Your letter to the bugman:  What is this thing – I’ve never encountered one of these before…  An inch or more in length!
How you want your letter signed:  Rich

Female Black Horse Fly

Dear Rich,
Thanks so much for providing such excellent images of a female Black Horse Fly,
Tabanus atratusMale Horse Flies have much bigger eyes and only females bite.

Female Black Horse Fly

Female Black Horse Fly

 

What's That Bug? does not endorse extermination

Subject:  Is this a deer fly?
Geographic location of the bug:  Elicott City, MD
Date: 07/31/2018
Time: 10:34 AM EDT
Your letter to the bugman:  A friend of mine spotted this little B@#$%^d on his car.   I sort of remember this as a deer fly from my childhood in the northern midwest, but never saw one on the east coast.  If I remember correctly, a bite from these guys will raise a respectable welt.
He said it was HUGE for a fly, maybe 3/4 inch?
Thanks for the help.
How you want your letter signed:  Ray Oberg

Female Black Horse Fly

Dear Ray,
This is a Black Horse Fly, not a Deer Fly, but Horse Flies and Deer Flies are both in the family Tabanidae, so they do resemble one another.  Deer Flies and Horse Flies are both biting Flies, but only the females bite and suck blood, and the bite is reported to be quite painful.  This is a spectacular image of a female Black Horse Fly,
Tabanus atratus.

What's That Bug? does not endorse extermination

Subject:  Beauty and a beast
Geographic location of the bug:  Nova Scotia, Canada
Date: 07/19/2018
Time: 05:41 AM EDT
Your letter to the bugman:  Hi Bugman!
I was recently working on stream habitat assessments …  On another day, we were looking at rocks for freshwater benthic macroinvertaebrates and I found this worm-like creature that was not on our super-simplified ID guide. It was translucent and you could see everything shifting around when it moved. As I was trying to take photos and video of it moving/wriggling, it bit me (or stung/poked me), drawing blood and I dropped it. Luckily (or unluckily depending on how you look at it, I suppose), we came across another one later. As I watched it move this time, I believe what I might have gotten stuck with its back end grippers which it seems to use to grip onto the rock face. I was looking at some other aquatic larval stages for different insects and cam across an image of crane fly larvae that looks similar, but again, I’m not really sure and was hoping you might have a better idea.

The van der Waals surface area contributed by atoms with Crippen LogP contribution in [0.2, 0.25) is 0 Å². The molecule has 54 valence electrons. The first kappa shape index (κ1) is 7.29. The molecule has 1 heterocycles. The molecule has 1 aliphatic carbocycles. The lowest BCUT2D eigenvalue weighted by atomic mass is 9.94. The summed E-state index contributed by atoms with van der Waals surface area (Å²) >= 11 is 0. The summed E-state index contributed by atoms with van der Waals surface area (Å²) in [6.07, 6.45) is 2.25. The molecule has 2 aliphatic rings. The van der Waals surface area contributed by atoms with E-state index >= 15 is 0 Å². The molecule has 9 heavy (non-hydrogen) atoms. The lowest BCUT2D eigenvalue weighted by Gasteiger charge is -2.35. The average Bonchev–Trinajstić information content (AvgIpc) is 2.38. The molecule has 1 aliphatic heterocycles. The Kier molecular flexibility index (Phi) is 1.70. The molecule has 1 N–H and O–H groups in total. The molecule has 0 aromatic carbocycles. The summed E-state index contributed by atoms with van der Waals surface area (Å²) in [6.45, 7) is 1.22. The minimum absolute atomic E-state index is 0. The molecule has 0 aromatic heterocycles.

Here’s hoping!
How you want your letter signed:  Many thanks, Van

Horse Fly Larva

Hi Van,
We believe your guess that this is a Crane Fly larva is incorrect, but we do believe you have the insect order correct.  We believe this is an aquatic Horse Fly larva and according to the Missouri Department of Conservation:  “The larvae of horse and deer flies are fairly straight, segmented, wormlike maggots that are tan, whitish, or brownish. Several fleshy rings circle the body. They are robust, circular in cross-section, and taper at both ends. There are no true legs, although fleshy, nobby pseudopods or prolegs are present. In relaxed specimens, a thin, pointed breathing tube extends from the hind end to protrude above the water surface.”  BugGuide has an account of a person being bitten by a Horse Fly larva.

Horse Fly Larva

Thanks Daniel!
Go figure, the horse flies are still jerks even before they grow up 😀
Thanks for the help.
Van
What's That Bug? does not endorse extermination